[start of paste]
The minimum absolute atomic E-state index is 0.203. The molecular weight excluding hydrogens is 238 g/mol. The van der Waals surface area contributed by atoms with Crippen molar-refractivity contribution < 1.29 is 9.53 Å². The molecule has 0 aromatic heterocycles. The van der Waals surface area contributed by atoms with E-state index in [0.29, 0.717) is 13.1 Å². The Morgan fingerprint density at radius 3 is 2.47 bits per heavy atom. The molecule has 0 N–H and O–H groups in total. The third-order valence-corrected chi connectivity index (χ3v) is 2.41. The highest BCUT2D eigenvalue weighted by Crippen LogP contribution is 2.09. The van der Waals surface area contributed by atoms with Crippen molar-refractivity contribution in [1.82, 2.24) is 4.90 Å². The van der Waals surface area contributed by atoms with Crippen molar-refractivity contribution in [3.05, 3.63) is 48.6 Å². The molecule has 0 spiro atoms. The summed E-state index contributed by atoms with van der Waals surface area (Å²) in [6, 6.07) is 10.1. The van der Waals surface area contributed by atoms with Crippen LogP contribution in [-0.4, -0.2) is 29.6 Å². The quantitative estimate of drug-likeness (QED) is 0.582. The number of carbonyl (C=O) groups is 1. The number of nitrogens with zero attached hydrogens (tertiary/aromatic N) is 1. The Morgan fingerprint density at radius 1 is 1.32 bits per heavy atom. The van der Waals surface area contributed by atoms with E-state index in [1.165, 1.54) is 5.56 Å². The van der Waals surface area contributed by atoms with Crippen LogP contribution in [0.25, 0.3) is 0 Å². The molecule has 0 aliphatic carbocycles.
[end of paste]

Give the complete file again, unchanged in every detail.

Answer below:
The minimum absolute atomic E-state index is 0.203. The molecular weight excluding hydrogens is 238 g/mol. The van der Waals surface area contributed by atoms with Crippen molar-refractivity contribution < 1.29 is 9.53 Å². The molecule has 0 aromatic heterocycles. The van der Waals surface area contributed by atoms with E-state index in [0.29, 0.717) is 13.1 Å². The Morgan fingerprint density at radius 3 is 2.47 bits per heavy atom. The molecule has 0 N–H and O–H groups in total. The third-order valence-corrected chi connectivity index (χ3v) is 2.41. The highest BCUT2D eigenvalue weighted by Crippen LogP contribution is 2.09. The van der Waals surface area contributed by atoms with Crippen molar-refractivity contribution in [1.82, 2.24) is 4.90 Å². The van der Waals surface area contributed by atoms with Crippen molar-refractivity contribution in [3.05, 3.63) is 48.6 Å². The molecule has 0 spiro atoms. The summed E-state index contributed by atoms with van der Waals surface area (Å²) in [6, 6.07) is 10.1. The van der Waals surface area contributed by atoms with Crippen LogP contribution in [-0.4, -0.2) is 29.6 Å². The quantitative estimate of drug-likeness (QED) is 0.582. The number of carbonyl (C=O) groups is 1. The number of nitrogens with zero attached hydrogens (tertiary/aromatic N) is 1. The Morgan fingerprint density at radius 1 is 1.32 bits per heavy atom. The van der Waals surface area contributed by atoms with E-state index in [1.165, 1.54) is 5.56 Å². The van der Waals surface area contributed by atoms with Crippen LogP contribution in [0.25, 0.3) is 0 Å². The molecule has 0 aliphatic carbocycles.